m dm dy h Ta RH FF DD RR Sd N hs tl $G_{e x}$ |
- - - - ℃ % m/s ° mm h/day okta ° - W/m^{2} |
Table 2 presents the solar radiation components with their abbreviations and units that are used as targets in the present paper.
Table 2. Target solar radiation components
Target variables |
Abbreviation |
Unit |
Global horizontal solar radiation Direct solar radiation Diffuse solar radiation |
G_{h} G_{Bn} G_{d} |
W/m^{2} W/m^{2} W/m^{2} |
2.2 Elman artificial neural network (ENN) description
In this paper, the nature-inspired ENN technique is applied for GSR time series forecasting. The ENN model is adopted for its robustness and its dynamic behavior to handle the chaotic patterns of a time series during the training process [15]. Figure 1 shows the design scheme of the ENN model. The model of ENN is usually involves 4 layers (input, hidden, feedback links, and output layers). The feedback links layer is applied to incorporate the past-generated values of the hidden layer’s output as inputs. This technique includes internal delayed feedback connections of order TDL that have a main role to handle the nonlinear patterns into meteorological time series [15].
With,
n: Number of inputs x.
m: Number of outputs o.
l: Number of hidden neurons and feedback links are,
k: Current iteration.
$w_{1}$: Weight vector that links the input layer to the hidden layer.
$w_{2}$: Weight vector that connect the feedback links layer to the hidden layer.
$w_{3}$: Weight vector that associate the hidden layer to the output layer.
x(k): ENN input vector.
$y_{h}(k)$: Output vector of hidden layer, calculated by (1);
$y_{c}(k)$: Output of the feedback links layer, determined according to (2);
o(k): Output of ENN computed by using (3).
$y_{h}(k)=\Psi\left(w_{2} y_{c}(k)+w_{1} x(k)\right)$ (1)
Or
$y_{c}(k)=y_{h}(k-1)$ (2)
where,
$\Psi$: Hidden layer activation function,
$\Upsilon$: Output layer activation function that is often a linear function.
Several activation functions can be adopted by the ENN model, such as: radial activation function (radbas), logistic sigmoid function (logsig), and hyperbolic function (tansig) [16].
The Output of the ENN model is calculated as follows:
$o(k)=\Upsilon\left(w_{3} y_{h}(k)\right)$ (3)
ENN adjust its parameters (weights and biases) based on network error minimization represented by (4), using an efficient training optimizer.
$E=\sum_{i=1}^{n}\left(d_{i}-o_{i}\right)^{2}$ (4)
where, $d_{i}$ is the output target.
In the present work, eight training optimizers (Resilient back Propagation (Rp), One step secant (OSS), Levenberg-Marquardt (LM) Algorithm, Fletcher-Reeves algorithm (Cgf), Polak-Ribiere algorithm (Cgp), Powell-Beale algorithm (Cgb), gradient descent (Gd) algorithm and scaled conjugate gradient algorithm (Scg)) are applied to estimate the ENN model parameters [6, 17, 18], with the mean square error (MSE) that is used as a loss function. More details about the training process of artificial neural networks are presented in Ref. [6].
Figure 1. Elman neural network design scheme
3.1 Implementation and analysis of the proposed model
In the present study, a multi-targets learning algorithm is proposed to forecast the three components of solar radiations (global, direct, and diffuse) received at any tilt angle desired by the operator. The forecasting results are based on some raw meteorological measurements, including time features as exogenous inputs. These later present their correlation to be applied to forecast the three solar components in different pieces of literature [5]. Subsequently, solar energy systems engineers and grid operators can apply this forecasting approach to perform accurate predictions of the SRC received by a solar energy system’s surface at each tilt angle.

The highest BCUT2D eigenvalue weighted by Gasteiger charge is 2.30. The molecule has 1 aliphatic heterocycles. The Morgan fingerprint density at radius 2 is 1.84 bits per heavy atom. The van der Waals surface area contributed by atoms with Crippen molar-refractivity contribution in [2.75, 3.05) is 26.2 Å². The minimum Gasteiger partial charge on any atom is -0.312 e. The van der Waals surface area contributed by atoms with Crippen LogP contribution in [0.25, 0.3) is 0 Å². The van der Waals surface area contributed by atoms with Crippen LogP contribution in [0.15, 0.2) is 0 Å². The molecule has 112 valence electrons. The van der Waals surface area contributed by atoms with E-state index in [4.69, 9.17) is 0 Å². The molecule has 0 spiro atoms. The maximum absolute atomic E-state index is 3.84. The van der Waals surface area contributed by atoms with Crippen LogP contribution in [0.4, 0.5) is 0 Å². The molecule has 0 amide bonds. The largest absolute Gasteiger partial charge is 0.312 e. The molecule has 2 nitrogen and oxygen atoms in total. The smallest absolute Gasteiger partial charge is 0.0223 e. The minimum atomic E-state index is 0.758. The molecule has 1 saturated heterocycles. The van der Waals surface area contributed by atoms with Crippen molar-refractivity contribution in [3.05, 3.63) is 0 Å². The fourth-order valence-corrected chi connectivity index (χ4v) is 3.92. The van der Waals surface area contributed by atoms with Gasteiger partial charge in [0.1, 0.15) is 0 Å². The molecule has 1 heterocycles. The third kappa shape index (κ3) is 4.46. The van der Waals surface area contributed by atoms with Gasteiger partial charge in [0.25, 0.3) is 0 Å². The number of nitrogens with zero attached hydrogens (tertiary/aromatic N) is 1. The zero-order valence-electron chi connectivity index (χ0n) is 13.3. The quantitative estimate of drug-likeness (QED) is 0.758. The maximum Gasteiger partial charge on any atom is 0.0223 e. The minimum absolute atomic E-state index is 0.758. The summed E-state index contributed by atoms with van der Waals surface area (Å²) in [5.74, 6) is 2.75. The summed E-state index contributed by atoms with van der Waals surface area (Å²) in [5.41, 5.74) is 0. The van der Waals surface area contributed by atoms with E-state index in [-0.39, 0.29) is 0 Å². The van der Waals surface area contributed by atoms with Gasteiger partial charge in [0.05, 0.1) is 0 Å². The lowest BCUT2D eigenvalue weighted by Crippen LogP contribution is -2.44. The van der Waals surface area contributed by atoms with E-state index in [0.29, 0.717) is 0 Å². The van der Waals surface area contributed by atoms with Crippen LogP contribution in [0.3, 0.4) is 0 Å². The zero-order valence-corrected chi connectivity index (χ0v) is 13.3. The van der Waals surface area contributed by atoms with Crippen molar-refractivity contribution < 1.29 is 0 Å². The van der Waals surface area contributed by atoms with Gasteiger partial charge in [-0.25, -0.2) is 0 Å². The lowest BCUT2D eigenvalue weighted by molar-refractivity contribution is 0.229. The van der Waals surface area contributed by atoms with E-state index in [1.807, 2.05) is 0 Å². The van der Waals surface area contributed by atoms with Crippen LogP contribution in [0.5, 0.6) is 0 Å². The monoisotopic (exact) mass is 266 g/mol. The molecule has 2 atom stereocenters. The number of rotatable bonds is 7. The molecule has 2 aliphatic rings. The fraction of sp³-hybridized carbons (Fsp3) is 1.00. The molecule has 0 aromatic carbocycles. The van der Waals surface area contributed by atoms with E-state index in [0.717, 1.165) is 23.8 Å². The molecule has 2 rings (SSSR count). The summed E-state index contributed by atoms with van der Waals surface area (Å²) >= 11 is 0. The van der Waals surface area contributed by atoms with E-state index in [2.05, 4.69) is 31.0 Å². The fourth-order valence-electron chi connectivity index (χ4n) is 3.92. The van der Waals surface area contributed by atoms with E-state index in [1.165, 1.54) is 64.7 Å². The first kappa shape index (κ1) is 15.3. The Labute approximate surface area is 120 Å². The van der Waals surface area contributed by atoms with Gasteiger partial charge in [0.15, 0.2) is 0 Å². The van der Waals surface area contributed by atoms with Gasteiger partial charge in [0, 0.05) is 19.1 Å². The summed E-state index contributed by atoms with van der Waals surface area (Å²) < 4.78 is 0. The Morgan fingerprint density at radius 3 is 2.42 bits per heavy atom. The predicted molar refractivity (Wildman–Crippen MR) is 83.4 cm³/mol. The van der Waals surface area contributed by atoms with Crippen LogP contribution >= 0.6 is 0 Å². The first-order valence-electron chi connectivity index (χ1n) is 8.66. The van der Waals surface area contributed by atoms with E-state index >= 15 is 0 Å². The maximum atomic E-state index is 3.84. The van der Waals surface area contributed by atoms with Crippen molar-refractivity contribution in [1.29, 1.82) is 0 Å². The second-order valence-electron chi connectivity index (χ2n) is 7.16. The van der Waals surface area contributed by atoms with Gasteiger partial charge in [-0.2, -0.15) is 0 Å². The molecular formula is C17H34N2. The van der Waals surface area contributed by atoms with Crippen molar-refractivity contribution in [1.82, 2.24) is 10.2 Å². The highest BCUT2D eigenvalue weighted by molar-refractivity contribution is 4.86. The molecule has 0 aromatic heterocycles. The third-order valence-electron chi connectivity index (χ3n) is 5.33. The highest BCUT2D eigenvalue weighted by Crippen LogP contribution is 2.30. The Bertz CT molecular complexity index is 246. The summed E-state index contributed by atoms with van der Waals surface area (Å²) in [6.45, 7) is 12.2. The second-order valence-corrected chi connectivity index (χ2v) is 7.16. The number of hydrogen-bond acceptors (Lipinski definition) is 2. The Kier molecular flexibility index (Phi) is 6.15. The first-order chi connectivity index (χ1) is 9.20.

Figure 2 depicts the architecture of the proposed approach. In this study, the performance of training the proposed model using eight optimizers was investigated in order to minimize the difference between the forecasted and the desired targets.
All training algorithms are applied to train the proposed model by using a training dataset of input and output variables, which are associated to the angles of inclinations (0°; 10°; 20°; 30°; 40°; and 50°). The rest of measurements, which are associated to the angles of inclinations (5°; 15°; 25°; 35°; 45°; 55°; 60°; 65°; 70°; 75°; 80°; 85°; and 90°) are used to evaluate the accuracy and the robustness of our proposal.
A trial and error approach is used to determine the ENN model’s hyper-parameters, where there is no deterministic technique to determine them efficiently [16]. For that raison, we have varied the number of hidden layers, number of neurons in the hidden layers and the activation function in order to determine the optimal structure that minimize the mean square error (MSE) metric. More details are presented in [19].
In Figure 3, the MSE results of the developed model were depicted as a function of hidden layers number. From the attained performance, the single hidden layer is the most suited for the developed predictive model, and the increase of hidden layers number reduce the accuracy of prediction and increase the burden of the computational process.
In Figure 4, the variation of the neurons number in the hidden layer is presented. From the obtained results, the hidden layer with 11 neurons was the best configuration.
By varying the type of activation functions in the hidden layer, the radial basis activation function shows the best performance compared to the other activation function in terms of the MSE indicator.
Figure 2. Basic structure of the developed model
Figure 3. Hidden layers number variation as a function of the MSE metric for global, direct, and diffuse solar radiation time series
Figure 4. Neurons number variation as a function of the MSE metric for global, direct, and diffuse solar radiation time series
The ENN model performance was evaluated using the MSE and the correlation coefficient (R) metrics [19], which are computed by Eq. (5) and (6).